HOME Air Raid Shelters Index      

 

JONES & ATTWOOD

These tunnels were dug in 1939 under Air Raid Precaution (ARP) directives issued by Stourbridge Borough Council. The tunnels were leased to J & A by the Council, who owned the Memorial Sports Ground above the tunnels, for a period of 25 years at a rent of one shilling per year. At the end of the lease in 1964 the entrances were bricked up thus sealing the tunnels.

Some 40 years later, the tunnels were opened up for a couple of days for this study to take place, and then resealed.

Plan1

Plan2

 

LEGEND

Dimensions (in feet)

A

B

C

D

E

F

29.5

45

83.5

43

60

72

G

H

I

J

K

L

56

54

7.5

12

38

11

M

N

O

P

Q

R

25

36

22.5

39

34

14

S

T

U

V

W

X

48

19

30

125

93

MINOR         ROOF         FALLS

Toilets
Cubicles were about 24 inches wide by about 36 inches deep – no doors. The toilets were of galvanised steel, a perforated outer skin, which would have contained de-odourising chemicals, with an inner ‘bucket’, a steel ring to seal the gap between inner and outer layers, and a wooden seat. These were found scattered in the tunnels.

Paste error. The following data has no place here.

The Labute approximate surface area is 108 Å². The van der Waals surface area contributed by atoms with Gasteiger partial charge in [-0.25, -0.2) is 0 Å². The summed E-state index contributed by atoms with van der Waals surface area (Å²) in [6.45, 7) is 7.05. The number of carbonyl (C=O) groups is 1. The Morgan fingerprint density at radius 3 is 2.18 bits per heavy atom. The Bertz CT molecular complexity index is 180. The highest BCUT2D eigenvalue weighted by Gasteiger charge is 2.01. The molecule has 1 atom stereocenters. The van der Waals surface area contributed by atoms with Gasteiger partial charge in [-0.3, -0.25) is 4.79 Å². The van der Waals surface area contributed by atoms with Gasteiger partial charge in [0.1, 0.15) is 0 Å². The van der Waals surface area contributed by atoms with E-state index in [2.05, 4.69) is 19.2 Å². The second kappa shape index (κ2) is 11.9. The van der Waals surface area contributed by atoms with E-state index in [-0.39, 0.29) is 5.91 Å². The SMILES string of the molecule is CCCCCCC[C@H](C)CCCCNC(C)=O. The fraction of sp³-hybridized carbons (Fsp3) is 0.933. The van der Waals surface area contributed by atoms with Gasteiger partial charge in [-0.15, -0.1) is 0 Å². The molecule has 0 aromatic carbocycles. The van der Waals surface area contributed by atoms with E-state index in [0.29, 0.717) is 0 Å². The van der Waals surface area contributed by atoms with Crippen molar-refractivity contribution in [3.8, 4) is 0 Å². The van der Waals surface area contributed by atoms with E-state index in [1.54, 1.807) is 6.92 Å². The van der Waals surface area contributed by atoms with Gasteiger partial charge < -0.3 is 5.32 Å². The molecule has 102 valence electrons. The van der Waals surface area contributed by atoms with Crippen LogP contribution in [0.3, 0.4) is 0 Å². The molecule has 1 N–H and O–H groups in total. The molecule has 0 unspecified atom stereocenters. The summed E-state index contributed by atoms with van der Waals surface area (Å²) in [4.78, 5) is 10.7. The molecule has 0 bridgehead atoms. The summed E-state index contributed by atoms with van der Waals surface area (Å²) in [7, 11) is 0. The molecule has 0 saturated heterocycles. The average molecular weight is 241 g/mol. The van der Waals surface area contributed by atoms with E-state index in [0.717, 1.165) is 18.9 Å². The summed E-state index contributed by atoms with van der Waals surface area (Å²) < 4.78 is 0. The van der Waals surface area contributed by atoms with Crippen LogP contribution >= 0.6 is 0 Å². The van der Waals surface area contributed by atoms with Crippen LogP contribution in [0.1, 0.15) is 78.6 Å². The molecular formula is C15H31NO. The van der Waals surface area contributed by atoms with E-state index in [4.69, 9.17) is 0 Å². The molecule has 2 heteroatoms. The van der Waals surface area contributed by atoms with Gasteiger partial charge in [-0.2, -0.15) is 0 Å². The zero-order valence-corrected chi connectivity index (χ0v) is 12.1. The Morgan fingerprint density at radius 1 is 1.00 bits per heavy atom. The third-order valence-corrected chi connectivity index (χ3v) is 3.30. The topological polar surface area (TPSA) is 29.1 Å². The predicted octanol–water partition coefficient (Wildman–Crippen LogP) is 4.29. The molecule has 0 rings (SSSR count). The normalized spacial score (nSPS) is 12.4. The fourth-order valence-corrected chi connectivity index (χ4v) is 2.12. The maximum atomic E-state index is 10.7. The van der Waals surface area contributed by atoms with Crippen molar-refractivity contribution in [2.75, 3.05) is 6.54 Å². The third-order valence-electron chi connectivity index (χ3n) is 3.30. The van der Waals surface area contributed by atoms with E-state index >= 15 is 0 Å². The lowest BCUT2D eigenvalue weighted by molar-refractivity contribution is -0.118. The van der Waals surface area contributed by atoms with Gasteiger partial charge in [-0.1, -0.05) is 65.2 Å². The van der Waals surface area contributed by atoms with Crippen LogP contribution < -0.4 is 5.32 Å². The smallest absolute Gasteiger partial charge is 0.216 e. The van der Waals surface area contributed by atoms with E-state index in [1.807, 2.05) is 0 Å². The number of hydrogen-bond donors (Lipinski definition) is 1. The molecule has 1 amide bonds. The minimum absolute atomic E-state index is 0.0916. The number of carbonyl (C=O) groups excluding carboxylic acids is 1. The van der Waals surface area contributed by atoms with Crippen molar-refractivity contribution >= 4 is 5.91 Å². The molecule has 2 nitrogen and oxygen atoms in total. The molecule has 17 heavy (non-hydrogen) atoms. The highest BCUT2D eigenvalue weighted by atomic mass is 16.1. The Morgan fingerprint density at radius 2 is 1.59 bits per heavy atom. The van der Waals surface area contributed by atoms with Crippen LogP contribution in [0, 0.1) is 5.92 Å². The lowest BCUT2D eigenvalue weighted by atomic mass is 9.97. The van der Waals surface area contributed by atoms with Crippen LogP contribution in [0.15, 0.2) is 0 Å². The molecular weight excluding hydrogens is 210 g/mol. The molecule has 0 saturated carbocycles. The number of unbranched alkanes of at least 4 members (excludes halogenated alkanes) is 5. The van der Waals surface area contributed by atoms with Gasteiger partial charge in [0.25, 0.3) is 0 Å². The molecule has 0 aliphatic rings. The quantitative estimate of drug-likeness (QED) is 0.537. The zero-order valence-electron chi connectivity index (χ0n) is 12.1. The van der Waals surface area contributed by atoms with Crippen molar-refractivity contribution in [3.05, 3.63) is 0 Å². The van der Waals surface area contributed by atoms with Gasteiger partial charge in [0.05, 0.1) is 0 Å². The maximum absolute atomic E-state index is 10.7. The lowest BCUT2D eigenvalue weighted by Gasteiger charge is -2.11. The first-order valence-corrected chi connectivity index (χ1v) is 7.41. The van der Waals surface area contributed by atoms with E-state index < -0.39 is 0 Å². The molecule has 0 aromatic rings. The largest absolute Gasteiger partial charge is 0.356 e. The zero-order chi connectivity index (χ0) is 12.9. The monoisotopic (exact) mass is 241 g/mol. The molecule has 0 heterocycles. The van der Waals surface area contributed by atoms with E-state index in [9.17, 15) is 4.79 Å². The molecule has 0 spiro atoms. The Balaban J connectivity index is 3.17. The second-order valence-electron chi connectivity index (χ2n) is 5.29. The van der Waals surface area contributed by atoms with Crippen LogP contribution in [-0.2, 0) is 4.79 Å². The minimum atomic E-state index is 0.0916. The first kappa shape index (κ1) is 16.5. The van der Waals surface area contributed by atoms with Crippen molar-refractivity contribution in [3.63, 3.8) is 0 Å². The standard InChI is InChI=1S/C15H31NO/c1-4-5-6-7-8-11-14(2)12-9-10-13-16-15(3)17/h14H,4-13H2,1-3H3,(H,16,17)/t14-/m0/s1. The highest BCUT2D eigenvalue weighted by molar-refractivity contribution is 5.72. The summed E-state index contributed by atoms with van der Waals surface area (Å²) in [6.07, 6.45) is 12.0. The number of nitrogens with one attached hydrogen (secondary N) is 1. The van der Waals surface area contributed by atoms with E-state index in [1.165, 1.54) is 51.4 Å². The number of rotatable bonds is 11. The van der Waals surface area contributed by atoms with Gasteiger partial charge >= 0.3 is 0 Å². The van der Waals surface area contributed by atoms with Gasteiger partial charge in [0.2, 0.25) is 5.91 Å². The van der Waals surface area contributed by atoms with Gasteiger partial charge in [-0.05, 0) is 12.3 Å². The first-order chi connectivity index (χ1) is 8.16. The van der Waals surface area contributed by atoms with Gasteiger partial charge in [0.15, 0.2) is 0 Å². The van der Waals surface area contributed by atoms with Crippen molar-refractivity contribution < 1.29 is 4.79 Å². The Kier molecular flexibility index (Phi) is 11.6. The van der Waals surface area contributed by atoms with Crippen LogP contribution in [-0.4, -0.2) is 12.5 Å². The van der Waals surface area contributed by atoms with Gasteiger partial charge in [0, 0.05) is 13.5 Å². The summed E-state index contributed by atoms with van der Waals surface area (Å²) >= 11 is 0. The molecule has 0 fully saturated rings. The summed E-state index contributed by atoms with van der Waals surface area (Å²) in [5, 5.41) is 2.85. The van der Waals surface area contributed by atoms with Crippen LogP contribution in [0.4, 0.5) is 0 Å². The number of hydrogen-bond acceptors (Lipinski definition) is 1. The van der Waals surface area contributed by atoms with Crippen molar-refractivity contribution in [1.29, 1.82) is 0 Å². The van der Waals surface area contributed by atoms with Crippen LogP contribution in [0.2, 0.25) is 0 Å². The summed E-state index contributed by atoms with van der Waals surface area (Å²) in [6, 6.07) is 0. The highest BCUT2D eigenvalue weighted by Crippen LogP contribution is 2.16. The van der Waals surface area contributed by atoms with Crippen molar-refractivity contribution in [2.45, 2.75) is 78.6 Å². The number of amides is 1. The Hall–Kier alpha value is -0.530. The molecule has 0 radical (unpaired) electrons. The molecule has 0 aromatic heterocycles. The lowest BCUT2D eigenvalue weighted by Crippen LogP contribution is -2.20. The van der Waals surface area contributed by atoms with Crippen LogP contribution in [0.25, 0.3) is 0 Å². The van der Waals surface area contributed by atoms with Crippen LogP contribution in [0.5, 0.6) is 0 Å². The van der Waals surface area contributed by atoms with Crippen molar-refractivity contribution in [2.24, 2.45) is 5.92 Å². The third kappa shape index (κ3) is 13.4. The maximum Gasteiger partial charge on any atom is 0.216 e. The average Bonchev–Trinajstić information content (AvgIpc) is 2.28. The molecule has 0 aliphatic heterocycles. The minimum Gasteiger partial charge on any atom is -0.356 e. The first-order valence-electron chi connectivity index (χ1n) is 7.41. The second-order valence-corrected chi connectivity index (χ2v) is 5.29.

Seats
58 alcoves were cut parallel to the tunnels, 6 to 8 feet long and some 26 inches deep, with the seats being about 16 inches wide and about 16 inches high. This allowed those sheltering to be seated without their legs obstructing the tunnels. There is evidence that the seats had wooden backs and sitting surface, which would have been more pleasant than sitting on the damp sandstone. Well over 200 people could have been seated in this shelter, members of the public had right of admittance during an air raid.
Tunnels
The main tunnels were about 42 inches wide and 80 inches high, whilst those with the toilets were only about 27 inches wide. All tunnels were illuminated by electric lighting along the centre of the roof. The conduit carrying the electricity wires was painted white, and white lines could be seen along most of the tunnel roofs. A number of clips, which held the conduit, were also seen in the roof. An electrical fuse box was found built into the brickwork just inside entrance one, and a piece of conduit, with wires still inside was seen protruding from the sandstone above the external brick archway of entrance one.
First aid post
%his was the only point where a water supply was noticed, and extra lighting seams to have been provided.